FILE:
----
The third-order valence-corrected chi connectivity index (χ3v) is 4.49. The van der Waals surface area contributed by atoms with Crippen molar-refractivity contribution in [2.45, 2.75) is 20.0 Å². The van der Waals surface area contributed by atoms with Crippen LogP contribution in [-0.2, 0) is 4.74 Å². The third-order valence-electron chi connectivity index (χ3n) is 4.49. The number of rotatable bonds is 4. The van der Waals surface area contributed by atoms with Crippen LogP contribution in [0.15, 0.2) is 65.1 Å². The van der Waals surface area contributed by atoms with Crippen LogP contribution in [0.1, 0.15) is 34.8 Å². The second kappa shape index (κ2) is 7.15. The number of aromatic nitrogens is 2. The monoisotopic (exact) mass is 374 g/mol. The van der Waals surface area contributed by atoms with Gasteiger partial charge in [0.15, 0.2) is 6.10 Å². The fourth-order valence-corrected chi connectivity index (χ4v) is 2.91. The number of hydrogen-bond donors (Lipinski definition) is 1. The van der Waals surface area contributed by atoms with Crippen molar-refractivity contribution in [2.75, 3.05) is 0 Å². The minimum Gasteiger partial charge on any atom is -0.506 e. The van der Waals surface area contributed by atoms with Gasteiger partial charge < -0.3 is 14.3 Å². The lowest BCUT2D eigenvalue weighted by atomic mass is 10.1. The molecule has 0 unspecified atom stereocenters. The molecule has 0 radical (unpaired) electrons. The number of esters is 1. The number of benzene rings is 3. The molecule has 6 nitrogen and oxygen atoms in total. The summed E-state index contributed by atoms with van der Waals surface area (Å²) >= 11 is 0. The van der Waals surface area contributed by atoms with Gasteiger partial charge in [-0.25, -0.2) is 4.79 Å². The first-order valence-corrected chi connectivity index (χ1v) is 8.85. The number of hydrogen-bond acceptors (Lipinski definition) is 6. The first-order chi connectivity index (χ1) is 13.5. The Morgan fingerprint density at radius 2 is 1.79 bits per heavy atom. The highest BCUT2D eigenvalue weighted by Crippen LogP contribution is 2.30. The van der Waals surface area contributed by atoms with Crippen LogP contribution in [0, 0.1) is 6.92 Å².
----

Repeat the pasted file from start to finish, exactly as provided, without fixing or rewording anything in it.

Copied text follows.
The third-order valence-corrected chi connectivity index (χ3v) is 4.49. The van der Waals surface area contributed by atoms with Crippen molar-refractivity contribution in [2.45, 2.75) is 20.0 Å². The van der Waals surface area contributed by atoms with Crippen LogP contribution in [-0.2, 0) is 4.74 Å². The third-order valence-electron chi connectivity index (χ3n) is 4.49. The number of rotatable bonds is 4. The van der Waals surface area contributed by atoms with Crippen LogP contribution in [0.15, 0.2) is 65.1 Å². The van der Waals surface area contributed by atoms with Crippen LogP contribution in [0.1, 0.15) is 34.8 Å². The second kappa shape index (κ2) is 7.15. The number of aromatic nitrogens is 2. The monoisotopic (exact) mass is 374 g/mol. The van der Waals surface area contributed by atoms with Gasteiger partial charge in [0.15, 0.2) is 6.10 Å². The fourth-order valence-corrected chi connectivity index (χ4v) is 2.91. The number of hydrogen-bond donors (Lipinski definition) is 1. The van der Waals surface area contributed by atoms with Crippen molar-refractivity contribution in [2.75, 3.05) is 0 Å². The minimum Gasteiger partial charge on any atom is -0.506 e. The van der Waals surface area contributed by atoms with Gasteiger partial charge < -0.3 is 14.3 Å². The lowest BCUT2D eigenvalue weighted by atomic mass is 10.1. The molecule has 0 unspecified atom stereocenters. The molecule has 0 radical (unpaired) electrons. The number of esters is 1. The number of benzene rings is 3. The molecule has 6 nitrogen and oxygen atoms in total. The summed E-state index contributed by atoms with van der Waals surface area (Å²) >= 11 is 0. The van der Waals surface area contributed by atoms with Gasteiger partial charge in [-0.25, -0.2) is 4.79 Å². The first-order valence-corrected chi connectivity index (χ1v) is 8.85. The number of hydrogen-bond acceptors (Lipinski definition) is 6. The first-order chi connectivity index (χ1) is 13.5. The Morgan fingerprint density at radius 2 is 1.79 bits per heavy atom. The highest BCUT2D eigenvalue weighted by Crippen LogP contribution is 2.30. The van der Waals surface area contributed by atoms with Crippen LogP contribution in [0, 0.1) is 6.92 Å².